Let me explain all the conditions and logic. You might want to refer back to the terms above. 

#1. A mortgage is a commitment to pay regularly without fail until the loan is fully paid off, usually in a very long time.

#2. When you fail to commit to the instalment requirement, the bank can foreclose your property. If they auction off your property at a low price, you can lose everything you paid previously.

#3. For example, a property worth RM1 million which gets a rental income of RM50,000 a year is fetching a 5% yield. If you buy the property without a loan, your return rate is 5%. When you get 90% financing from banks, your equity is RM100k. Your return on equity is 50% (RM50k/RM100k). If your rental yield of 5% plus all future capital appreciation is higher than the mortgage interest, the leverage effect allows you to get a higher return. As you slowly pay down your outstanding principal, you build up the equity of the property. With a higher stake, your return rate comes down.

That’s the reason that the more you pay down your mortgage, the return comes down too due to lower leverage.

#4. The equity value of your property is not liquid. You can only cash out by refinancing. That involves a new loan agreement, hence the legal fees. By the time you get the money, it will be a few months later.

#5. When you have rental income on a property with a loan,  you can write off the mortgage interest when filing taxes. So the more you pay off the principal, the less interest you can deduct. Therefore, you might end up with more tax liability.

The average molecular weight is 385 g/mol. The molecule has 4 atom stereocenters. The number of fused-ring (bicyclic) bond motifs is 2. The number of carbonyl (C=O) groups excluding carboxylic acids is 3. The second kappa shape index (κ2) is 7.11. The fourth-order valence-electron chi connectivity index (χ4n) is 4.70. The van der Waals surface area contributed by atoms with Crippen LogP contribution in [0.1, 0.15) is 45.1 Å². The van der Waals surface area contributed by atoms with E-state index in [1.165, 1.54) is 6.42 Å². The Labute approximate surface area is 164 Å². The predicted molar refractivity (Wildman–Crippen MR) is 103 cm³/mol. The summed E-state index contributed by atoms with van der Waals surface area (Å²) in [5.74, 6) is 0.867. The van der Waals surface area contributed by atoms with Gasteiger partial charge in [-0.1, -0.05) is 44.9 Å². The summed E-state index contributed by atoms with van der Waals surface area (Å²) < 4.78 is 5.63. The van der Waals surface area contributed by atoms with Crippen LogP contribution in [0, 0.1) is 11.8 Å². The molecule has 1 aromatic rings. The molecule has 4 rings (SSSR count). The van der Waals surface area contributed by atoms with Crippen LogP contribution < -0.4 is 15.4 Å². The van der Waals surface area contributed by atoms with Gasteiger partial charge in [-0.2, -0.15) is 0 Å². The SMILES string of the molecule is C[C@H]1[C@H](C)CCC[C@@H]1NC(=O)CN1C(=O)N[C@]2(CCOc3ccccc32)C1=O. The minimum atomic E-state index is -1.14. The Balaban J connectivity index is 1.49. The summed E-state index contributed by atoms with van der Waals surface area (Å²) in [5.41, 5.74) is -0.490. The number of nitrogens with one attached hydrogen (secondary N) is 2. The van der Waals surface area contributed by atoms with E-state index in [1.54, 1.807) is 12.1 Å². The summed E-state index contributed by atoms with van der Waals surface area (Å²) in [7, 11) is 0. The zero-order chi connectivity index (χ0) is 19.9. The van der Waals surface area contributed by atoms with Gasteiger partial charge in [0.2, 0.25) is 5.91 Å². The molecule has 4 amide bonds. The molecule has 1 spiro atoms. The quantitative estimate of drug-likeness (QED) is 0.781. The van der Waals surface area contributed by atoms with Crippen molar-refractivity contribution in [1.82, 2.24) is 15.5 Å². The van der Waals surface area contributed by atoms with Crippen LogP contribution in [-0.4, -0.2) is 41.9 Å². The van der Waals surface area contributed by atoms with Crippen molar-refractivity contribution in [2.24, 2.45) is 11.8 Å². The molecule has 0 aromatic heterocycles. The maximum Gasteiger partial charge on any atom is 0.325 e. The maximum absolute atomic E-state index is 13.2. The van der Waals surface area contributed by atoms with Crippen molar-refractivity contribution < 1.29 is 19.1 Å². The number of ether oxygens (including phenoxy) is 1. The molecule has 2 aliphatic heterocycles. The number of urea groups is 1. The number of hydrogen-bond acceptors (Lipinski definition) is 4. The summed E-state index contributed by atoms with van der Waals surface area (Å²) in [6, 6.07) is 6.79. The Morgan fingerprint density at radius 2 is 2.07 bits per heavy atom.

Account-H doesn’t look appealing at all.

But if after reading up till this point, you concluded that you should avoid taking up a mortgage, then I have failed miserably. That’s not the takeaway advice here. 

Look closer. Think hard. Study the details.

Reread the above conditions and the explanation.

Taking up a mortgage is not a fault. You use other people’s money to acquire an asset that churns out income regularly. That’s one of the best forms of leverage.

But paying down the mortgage fast is the problem. 

When you pay extra, when you commit a shorter loan term, when you reduce the principal with your 13th-month bonus, what you do are: 

– turning liquid cash into non-liquid equity, which will cost more to take it out later